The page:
Kendrick Lamar To Alice Coltrane: Andy Kirkpatrick’s Favorite Albums Of 2017

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The past few years have been exceptional for the genres of music I love most, and 2017 was no slouch.

Coming up with this list was tough, but I’ve finally whittled things down to my ten absolute favorite releases of the year, in order from least mindblowingly amazing to most mindblowingly amazing, as always.

Read on — and also be sure to check out the videos linked below the picks, as there are some stunning visuals to behold.

  1. Nai Palm – Needle Paw

I was slow to pick up on the hype surrounding Australian (!) R&B phenoms Hiatus Kaiyote and their breakout record, Choose Your Weapon. But as soon as I listened, I understood. The band provides a sort of ethereal, escapist R&B that registers as a distinctly un-American take on a quintessentially American style. A lot of that vibe is established by frontwoman Nai Palm, who strikes out with a stunning solo turn on Needle Paw. Her hypnotic voice (along with some overdubs) and incredibly distinctive guitar playing are all you’ll get through the majority of the album, but they’re also all you need. The wonderfully abstract lyrics paint a picture of love on an acid trip that’s good and bad at the same time, and the layered vocal delivery and nuanced guitar riffs transform what could’ve happily settled for being ear-grabbing into something downright transportative.

 

  1. Brutus – Burst

Burst doesn’t waste your time. There are no ebb-and-flow song structures here. They’d just bog things down. Belgian trio Brutus are locked in a constant sprint towards the next gargantuan hook and crescendoing riff. By blending the most ear-grabbing elements of punk, emo, post-rock, sludge, and black metal, Brutus have formed the most adrenaline-pumping and intoxicating record of the year.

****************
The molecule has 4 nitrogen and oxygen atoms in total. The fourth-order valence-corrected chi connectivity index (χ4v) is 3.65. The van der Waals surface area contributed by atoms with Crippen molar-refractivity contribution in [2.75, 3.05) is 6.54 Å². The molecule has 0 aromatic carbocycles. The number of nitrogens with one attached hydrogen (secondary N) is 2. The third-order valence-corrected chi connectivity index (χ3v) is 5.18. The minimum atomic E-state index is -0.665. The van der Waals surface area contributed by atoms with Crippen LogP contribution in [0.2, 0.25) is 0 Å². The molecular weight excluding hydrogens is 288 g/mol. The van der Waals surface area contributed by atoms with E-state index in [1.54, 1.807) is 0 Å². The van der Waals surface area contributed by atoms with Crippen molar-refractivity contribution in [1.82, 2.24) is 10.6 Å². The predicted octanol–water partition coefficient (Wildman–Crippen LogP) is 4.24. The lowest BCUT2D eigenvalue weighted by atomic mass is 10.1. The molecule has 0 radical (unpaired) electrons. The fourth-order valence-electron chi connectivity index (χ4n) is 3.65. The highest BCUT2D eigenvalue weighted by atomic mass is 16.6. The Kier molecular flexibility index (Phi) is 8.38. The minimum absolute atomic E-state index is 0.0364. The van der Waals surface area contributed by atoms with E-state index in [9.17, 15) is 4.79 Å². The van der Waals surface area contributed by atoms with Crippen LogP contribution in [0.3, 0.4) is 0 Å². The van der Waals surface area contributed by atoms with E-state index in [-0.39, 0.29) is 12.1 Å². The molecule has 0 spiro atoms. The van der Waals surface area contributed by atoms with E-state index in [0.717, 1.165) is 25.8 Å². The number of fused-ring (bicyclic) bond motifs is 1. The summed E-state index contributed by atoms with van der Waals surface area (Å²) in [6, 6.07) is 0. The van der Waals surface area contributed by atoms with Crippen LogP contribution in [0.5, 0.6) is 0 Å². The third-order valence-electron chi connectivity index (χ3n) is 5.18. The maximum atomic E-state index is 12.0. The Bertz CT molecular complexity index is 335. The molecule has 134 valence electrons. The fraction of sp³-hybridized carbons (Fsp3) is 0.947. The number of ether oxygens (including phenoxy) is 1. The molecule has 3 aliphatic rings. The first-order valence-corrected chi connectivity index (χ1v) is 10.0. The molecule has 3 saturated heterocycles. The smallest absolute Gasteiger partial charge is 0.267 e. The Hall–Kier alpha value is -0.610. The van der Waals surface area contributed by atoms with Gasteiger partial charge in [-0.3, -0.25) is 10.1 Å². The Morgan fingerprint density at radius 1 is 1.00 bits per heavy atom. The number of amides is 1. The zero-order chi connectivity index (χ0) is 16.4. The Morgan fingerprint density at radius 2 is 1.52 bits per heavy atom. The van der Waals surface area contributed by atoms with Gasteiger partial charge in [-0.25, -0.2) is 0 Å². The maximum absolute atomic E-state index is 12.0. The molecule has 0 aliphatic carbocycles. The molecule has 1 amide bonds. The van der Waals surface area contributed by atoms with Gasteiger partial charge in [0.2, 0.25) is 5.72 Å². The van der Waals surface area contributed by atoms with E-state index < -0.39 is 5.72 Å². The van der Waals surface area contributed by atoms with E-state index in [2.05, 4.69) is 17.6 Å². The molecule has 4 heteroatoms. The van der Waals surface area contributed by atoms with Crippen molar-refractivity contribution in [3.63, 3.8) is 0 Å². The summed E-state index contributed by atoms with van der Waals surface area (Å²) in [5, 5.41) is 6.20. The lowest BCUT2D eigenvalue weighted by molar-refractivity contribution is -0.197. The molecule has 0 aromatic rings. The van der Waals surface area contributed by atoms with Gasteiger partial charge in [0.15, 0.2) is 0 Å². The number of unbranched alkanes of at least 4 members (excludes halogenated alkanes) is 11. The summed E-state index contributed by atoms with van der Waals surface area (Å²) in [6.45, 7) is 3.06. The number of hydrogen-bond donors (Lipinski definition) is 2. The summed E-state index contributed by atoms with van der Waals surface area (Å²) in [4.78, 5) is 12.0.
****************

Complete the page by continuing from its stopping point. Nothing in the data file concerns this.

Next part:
1. Kamasi Washington – Harmony of Difference

My favorite thing about Harmony of Difference is the fact that it lives up to its name. LA saxophonist and bandleader Kamasi Washington uses his latest EP to tackle a wide range of jazz subgenres, including swing, fusion, and spiritual jazz. But in an awe-inspiring move, he brings these seemingly disparate styles together, structuring the project so that each track serves as one piece of a seamless suite. It all culminates with the 13-minute epic, “Truth,” a rush of rousing choral vocals and brass that comes together beautifully. That this is only Washington’s second studio project is unbelievable. For the first time in what feels like forever, it seems as though we have a jazz great in the making.

 

  1. 2 Chainz – Pretty Girls Like Trap Music

I’m not going to pretend every record I enjoyed in 2017 was something deep and artistically challenging. Shit, there’ve been plenty of days where the last thing I wanted to listen to was something deep and artistically challenging. For those days, I had Pretty Girls Like Trap Music. It’s got big name guests, expensive sounding production, and song topics that never stray far from partying, bragging, and trapping. It’s pure, simple musical comfort food, but 2 Chainz’ unadorned flows, charismatic delivery, and witty lyrics keep things grounded in the realm of great hip-hop rather than Top 40 hell.

 

  1. Freddie Gibbs – You Only Live 2wice